Exotic Animals as 'Pets'
 



The exotic "pet" trade is big business. Selling protected wildlife
in stores, auctions, or on the Internet is one of the largest
sources of criminal earnings, behind only arms smuggling and
drug trafficking. But the animals pay the price. Many don't
survive the journey from their homes, and those who do survive
often suffer in captivity and die prematurely from malnutrition, an
unnatural and uncomfortable environment, loneliness, and the
overwhelming stress of confinement.

 
Animals Suffer During Capture and Transport

Animals destined for the pet trade are yanked from their homes in places such as Australia, Africa, and Brazil and
are subjected to grueling transport. Parrots may have their beaks and feet taped and be stuffed into plastic tubes
that can easily be hidden in luggage, and stolen bird and reptile eggs are concealed in special vests so that
couriers can bypass X-ray machines at airports. Baby turtles have been trapped inside their shells with tape and
shoved by the dozen into tube socks, and infant pythons have been shipped in CD cases. Many die before
reaching their destinations.
 
Ignorance Breeds Misery

In the hands of unprepared or incompetent caretakers, many exotic animals die or are abandoned. The head of the
Environmental Crime Investigation unit in Western Cape, South Africa, estimates that 90 percent of exported
reptiles die within a year.
 
Animal control authorities confiscated a crippled cougar cub
from a Buffalo, New York, basement. The animal, kept by a
teenager, had been fed a diet deficient in calcium and, as
a result, suffered from deformed legs. Hedgehogs, who roll
themselves into tight balls, can easily become injured if
children try to "uncurl" them or if cats attack them. Sugar
gliders are very social animals, and if they are not given
enough attention, they may self-mutilate or die from the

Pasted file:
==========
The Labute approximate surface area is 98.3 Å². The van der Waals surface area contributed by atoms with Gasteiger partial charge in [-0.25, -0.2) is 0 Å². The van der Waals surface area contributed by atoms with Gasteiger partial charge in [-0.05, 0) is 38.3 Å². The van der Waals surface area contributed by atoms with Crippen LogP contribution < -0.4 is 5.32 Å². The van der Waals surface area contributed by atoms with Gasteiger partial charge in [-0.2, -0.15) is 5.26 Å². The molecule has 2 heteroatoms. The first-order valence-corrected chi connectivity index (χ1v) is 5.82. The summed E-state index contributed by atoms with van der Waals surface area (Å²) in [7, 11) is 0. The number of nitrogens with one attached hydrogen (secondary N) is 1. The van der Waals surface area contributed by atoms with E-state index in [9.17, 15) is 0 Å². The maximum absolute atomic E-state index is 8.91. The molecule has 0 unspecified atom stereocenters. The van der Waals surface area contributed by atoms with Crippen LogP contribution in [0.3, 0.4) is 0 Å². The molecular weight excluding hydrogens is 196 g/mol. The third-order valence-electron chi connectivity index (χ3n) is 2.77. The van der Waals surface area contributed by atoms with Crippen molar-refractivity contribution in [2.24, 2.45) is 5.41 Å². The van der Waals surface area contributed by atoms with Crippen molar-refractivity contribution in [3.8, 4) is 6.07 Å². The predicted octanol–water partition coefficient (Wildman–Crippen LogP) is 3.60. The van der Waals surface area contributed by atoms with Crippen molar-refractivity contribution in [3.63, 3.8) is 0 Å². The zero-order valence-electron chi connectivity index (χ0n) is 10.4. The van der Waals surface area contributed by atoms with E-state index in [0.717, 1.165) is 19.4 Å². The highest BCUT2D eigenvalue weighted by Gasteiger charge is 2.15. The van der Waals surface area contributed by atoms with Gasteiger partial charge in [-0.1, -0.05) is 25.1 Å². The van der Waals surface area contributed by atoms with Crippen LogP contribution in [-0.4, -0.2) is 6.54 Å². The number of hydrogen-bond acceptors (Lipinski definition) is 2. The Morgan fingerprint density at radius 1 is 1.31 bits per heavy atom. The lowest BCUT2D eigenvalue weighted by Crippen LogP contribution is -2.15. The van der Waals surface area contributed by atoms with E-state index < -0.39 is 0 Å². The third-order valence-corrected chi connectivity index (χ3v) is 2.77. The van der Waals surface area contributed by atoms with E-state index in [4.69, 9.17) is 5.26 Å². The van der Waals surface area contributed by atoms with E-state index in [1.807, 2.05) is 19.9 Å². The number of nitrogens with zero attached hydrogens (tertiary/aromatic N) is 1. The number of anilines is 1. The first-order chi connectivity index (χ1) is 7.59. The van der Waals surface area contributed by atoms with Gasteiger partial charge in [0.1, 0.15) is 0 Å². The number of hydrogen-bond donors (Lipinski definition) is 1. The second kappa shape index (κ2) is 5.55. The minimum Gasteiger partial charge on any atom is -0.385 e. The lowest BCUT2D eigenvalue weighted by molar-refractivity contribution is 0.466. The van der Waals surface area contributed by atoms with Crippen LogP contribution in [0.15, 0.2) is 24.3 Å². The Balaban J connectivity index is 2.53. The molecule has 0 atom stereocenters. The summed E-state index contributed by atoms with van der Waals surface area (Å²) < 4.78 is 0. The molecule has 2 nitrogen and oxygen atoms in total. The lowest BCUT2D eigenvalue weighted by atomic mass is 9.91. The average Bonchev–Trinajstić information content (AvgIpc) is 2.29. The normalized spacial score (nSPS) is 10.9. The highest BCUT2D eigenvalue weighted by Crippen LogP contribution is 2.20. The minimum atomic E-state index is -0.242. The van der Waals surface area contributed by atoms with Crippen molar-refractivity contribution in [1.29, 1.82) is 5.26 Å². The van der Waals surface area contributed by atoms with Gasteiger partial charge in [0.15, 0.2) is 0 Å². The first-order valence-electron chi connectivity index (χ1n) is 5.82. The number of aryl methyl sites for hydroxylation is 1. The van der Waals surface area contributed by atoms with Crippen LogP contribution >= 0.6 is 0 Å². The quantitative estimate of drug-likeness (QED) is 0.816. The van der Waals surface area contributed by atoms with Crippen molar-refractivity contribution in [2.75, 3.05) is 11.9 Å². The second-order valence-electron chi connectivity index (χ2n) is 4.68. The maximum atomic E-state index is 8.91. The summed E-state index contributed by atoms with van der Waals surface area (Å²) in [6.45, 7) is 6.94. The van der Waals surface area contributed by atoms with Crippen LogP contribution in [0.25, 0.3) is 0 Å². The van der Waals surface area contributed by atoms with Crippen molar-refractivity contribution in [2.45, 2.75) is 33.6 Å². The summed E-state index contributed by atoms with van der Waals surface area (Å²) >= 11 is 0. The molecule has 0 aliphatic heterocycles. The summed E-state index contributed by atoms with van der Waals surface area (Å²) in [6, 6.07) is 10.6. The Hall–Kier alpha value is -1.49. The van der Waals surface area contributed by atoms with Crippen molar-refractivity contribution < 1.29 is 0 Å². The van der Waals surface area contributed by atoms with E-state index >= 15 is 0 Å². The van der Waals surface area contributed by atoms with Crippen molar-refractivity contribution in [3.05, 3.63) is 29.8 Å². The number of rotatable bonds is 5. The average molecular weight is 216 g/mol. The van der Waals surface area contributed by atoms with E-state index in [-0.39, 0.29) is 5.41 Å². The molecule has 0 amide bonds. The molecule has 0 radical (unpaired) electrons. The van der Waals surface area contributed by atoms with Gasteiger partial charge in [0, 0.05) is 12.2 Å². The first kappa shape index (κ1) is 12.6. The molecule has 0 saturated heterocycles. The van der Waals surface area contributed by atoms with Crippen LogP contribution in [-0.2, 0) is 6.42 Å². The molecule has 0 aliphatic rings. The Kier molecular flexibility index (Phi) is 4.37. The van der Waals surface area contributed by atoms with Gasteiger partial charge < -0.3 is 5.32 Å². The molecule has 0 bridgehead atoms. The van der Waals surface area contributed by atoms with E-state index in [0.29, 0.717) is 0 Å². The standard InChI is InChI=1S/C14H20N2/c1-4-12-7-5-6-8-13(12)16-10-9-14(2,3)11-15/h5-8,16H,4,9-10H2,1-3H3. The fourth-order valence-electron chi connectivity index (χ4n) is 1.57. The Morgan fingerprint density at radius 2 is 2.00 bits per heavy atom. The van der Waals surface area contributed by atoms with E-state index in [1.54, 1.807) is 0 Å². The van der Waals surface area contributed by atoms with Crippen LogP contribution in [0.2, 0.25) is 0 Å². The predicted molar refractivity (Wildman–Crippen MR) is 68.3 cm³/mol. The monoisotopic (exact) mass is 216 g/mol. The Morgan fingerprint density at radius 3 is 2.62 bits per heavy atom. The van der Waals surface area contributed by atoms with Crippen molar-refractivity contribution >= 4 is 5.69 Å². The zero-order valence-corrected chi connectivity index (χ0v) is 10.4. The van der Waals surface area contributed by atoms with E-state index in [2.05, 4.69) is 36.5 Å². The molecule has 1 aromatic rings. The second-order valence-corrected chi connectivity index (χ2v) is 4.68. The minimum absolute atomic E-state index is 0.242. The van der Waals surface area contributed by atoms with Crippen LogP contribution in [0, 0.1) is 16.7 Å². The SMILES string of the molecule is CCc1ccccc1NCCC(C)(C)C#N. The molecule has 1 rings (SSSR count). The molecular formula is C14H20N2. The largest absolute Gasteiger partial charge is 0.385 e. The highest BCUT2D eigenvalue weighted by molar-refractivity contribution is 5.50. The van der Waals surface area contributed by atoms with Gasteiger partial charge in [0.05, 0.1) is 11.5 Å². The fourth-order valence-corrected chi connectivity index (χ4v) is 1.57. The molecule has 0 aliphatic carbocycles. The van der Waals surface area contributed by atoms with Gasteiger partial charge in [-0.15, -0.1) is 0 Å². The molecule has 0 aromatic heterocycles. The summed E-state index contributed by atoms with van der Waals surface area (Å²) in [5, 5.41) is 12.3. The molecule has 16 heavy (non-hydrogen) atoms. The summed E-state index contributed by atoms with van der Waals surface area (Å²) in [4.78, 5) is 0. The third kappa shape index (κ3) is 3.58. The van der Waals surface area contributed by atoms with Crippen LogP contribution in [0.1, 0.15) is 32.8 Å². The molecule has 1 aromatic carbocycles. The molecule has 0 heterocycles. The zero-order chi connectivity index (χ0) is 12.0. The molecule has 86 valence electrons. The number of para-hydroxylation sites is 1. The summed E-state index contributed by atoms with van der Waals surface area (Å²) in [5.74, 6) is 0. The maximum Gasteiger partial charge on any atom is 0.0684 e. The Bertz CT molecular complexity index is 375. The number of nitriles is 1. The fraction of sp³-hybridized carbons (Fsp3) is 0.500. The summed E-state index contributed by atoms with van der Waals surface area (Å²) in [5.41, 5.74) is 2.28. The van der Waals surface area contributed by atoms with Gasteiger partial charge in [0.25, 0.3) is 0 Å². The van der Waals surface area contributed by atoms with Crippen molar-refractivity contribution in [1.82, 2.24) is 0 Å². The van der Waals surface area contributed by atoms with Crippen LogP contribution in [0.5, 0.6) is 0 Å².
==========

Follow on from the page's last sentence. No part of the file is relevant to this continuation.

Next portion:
stress of loneliness.

Other people try to return unwanted animals to their natural
homes or abandon them outdoors. Without appropriate
habitats or rehabilitation, these animals will starve or fall
victim to the elements or predators. If they do survive,
they may overpopulate and wreak havoc with the ecosystem,
killing native species.
 
Exotic Animals Lash Out

The exotic animal trade is dangerous for humans as well. There have been dozens of attacks by captive big cats on
humans in the past decade. In one incident, a tiger mauled his guardian's 3-year-old grandson. A lion killed several
dogs and trapped a child in his room, and a Bengal tiger tore off the arm of a 4-year-old boy.
Since 2000, at least four people have been mauled to death by wolf hybrids—the offspring of wolves and
domesticated dogs. One veterinarian and animal behaviorist says that "people who breed these animals and sell
them as pets are playing Russian roulette. It's a gross misrepresentation to sell these animals as pets."
 
Disease Threat

Seventy-five percent of all new infectious diseases originate
from nonhuman animals. According to one Centers for Disease
Control and Prevention (CDC) officer, "[T]here are all kinds of
exotic species that may be unknown vectors of human disease."

The monkeypox outbreak that affected dozens of people in the
Midwest in 2003 was traced to a Gambian rat from Africa. The
animal had been housed with prairie dogs in an Illinois animal
dealer's shed. Prairie dogs also have been known to carry the
plague and tularemia. The herpes B virus, which is nearly 70
percent fatal to humans, can be transferred from macaques to
humans. Human contact with reptiles and other exotic animals
accounts for 70,000 cases of salmonellosis each year. Parrots
can transfer psittacosis, which can be deadly to humans.
 
Few Government Regulations

Federal, state, and local governments are passing laws that prohibit the private ownership of certain dangerous
species, but most of these regulations are poorly enforced and are designed to protect humans from injury and
disease rather than ensure that animals are handled humanely.
 
What You Can Do

Never buy exotic animals from dealers or pet shops, and support legislation that would make owning exotic animals
illegal and prohibit the interstate sale of exotic animals.